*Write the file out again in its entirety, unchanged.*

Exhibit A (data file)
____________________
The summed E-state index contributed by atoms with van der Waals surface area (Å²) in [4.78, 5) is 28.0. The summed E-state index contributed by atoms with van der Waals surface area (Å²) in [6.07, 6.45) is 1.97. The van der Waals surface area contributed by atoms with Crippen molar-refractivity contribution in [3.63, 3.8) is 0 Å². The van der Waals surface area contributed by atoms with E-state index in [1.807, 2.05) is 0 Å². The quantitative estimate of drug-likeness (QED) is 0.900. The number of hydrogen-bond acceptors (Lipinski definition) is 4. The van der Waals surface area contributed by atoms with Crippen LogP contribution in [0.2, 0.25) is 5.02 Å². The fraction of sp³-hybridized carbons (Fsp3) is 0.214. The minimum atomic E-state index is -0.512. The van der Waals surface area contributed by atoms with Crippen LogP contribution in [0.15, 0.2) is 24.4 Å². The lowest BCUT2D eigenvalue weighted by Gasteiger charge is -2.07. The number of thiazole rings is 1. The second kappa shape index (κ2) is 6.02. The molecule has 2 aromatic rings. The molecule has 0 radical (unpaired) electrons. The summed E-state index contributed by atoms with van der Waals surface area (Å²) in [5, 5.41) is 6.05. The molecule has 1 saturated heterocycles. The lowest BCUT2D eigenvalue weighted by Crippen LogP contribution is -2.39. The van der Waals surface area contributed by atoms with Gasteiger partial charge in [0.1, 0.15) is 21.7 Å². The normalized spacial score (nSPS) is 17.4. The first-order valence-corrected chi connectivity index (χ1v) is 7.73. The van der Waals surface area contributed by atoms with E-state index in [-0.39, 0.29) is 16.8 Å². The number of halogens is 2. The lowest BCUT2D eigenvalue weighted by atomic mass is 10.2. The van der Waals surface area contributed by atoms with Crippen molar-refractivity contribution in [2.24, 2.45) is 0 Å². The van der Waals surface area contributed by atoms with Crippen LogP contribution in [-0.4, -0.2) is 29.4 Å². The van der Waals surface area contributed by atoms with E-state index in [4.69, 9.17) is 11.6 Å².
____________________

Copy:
The summed E-state index contributed by atoms with van der Waals surface area (Å²) in [4.78, 5) is 28.0. The summed E-state index contributed by atoms with van der Waals surface area (Å²) in [6.07, 6.45) is 1.97. The van der Waals surface area contributed by atoms with Crippen molar-refractivity contribution in [3.63, 3.8) is 0 Å². The van der Waals surface area contributed by atoms with E-state index in [1.807, 2.05) is 0 Å². The quantitative estimate of drug-likeness (QED) is 0.900. The number of hydrogen-bond acceptors (Lipinski definition) is 4. The van der Waals surface area contributed by atoms with Crippen LogP contribution in [0.2, 0.25) is 5.02 Å². The fraction of sp³-hybridized carbons (Fsp3) is 0.214. The minimum atomic E-state index is -0.512. The van der Waals surface area contributed by atoms with Crippen LogP contribution in [0.15, 0.2) is 24.4 Å². The lowest BCUT2D eigenvalue weighted by Gasteiger charge is -2.07. The number of thiazole rings is 1. The second kappa shape index (κ2) is 6.02. The molecule has 2 aromatic rings. The molecule has 0 radical (unpaired) electrons. The summed E-state index contributed by atoms with van der Waals surface area (Å²) in [5, 5.41) is 6.05. The molecule has 1 saturated heterocycles. The lowest BCUT2D eigenvalue weighted by Crippen LogP contribution is -2.39. The van der Waals surface area contributed by atoms with Gasteiger partial charge in [0.1, 0.15) is 21.7 Å². The normalized spacial score (nSPS) is 17.4. The first-order valence-corrected chi connectivity index (χ1v) is 7.73. The van der Waals surface area contributed by atoms with E-state index in [-0.39, 0.29) is 16.8 Å². The number of halogens is 2. The lowest BCUT2D eigenvalue weighted by atomic mass is 10.2. The van der Waals surface area contributed by atoms with Crippen molar-refractivity contribution in [2.24, 2.45) is 0 Å². The van der Waals surface area contributed by atoms with Crippen LogP contribution in [-0.4, -0.2) is 29.4 Å². The van der Waals surface area contributed by atoms with E-state index in [4.69, 9.17) is 11.6 Å².